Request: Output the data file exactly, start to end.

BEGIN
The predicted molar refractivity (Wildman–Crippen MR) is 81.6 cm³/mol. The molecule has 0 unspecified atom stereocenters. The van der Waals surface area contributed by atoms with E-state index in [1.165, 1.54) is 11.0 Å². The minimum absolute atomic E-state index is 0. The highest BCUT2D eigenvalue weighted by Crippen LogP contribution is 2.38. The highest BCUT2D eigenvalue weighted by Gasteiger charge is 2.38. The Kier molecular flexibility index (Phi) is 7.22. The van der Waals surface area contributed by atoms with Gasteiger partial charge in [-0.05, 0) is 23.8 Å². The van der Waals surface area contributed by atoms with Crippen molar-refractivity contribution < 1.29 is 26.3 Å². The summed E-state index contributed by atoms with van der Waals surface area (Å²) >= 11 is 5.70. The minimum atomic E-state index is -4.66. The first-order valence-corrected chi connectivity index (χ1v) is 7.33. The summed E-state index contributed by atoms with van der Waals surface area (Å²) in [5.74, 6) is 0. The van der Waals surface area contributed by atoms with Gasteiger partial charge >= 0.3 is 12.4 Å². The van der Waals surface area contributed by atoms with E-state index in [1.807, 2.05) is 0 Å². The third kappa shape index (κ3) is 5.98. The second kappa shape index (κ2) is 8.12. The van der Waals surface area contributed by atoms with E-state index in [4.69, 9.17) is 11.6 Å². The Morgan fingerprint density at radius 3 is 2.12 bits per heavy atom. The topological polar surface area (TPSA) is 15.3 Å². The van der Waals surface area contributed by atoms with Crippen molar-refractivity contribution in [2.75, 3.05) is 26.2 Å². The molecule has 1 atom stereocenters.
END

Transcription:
The predicted molar refractivity (Wildman–Crippen MR) is 81.6 cm³/mol. The molecule has 0 unspecified atom stereocenters. The van der Waals surface area contributed by atoms with E-state index in [1.165, 1.54) is 11.0 Å². The minimum absolute atomic E-state index is 0. The highest BCUT2D eigenvalue weighted by Crippen LogP contribution is 2.38. The highest BCUT2D eigenvalue weighted by Gasteiger charge is 2.38. The Kier molecular flexibility index (Phi) is 7.22. The van der Waals surface area contributed by atoms with Gasteiger partial charge in [-0.05, 0) is 23.8 Å². The van der Waals surface area contributed by atoms with Crippen molar-refractivity contribution < 1.29 is 26.3 Å². The summed E-state index contributed by atoms with van der Waals surface area (Å²) >= 11 is 5.70. The minimum atomic E-state index is -4.66. The first-order valence-corrected chi connectivity index (χ1v) is 7.33. The summed E-state index contributed by atoms with van der Waals surface area (Å²) in [5.74, 6) is 0. The van der Waals surface area contributed by atoms with Gasteiger partial charge >= 0.3 is 12.4 Å². The van der Waals surface area contributed by atoms with E-state index in [1.807, 2.05) is 0 Å². The third kappa shape index (κ3) is 5.98. The second kappa shape index (κ2) is 8.12. The van der Waals surface area contributed by atoms with E-state index in [4.69, 9.17) is 11.6 Å². The Morgan fingerprint density at radius 3 is 2.12 bits per heavy atom. The topological polar surface area (TPSA) is 15.3 Å². The van der Waals surface area contributed by atoms with Crippen molar-refractivity contribution in [2.75, 3.05) is 26.2 Å². The molecule has 1 atom stereocenters.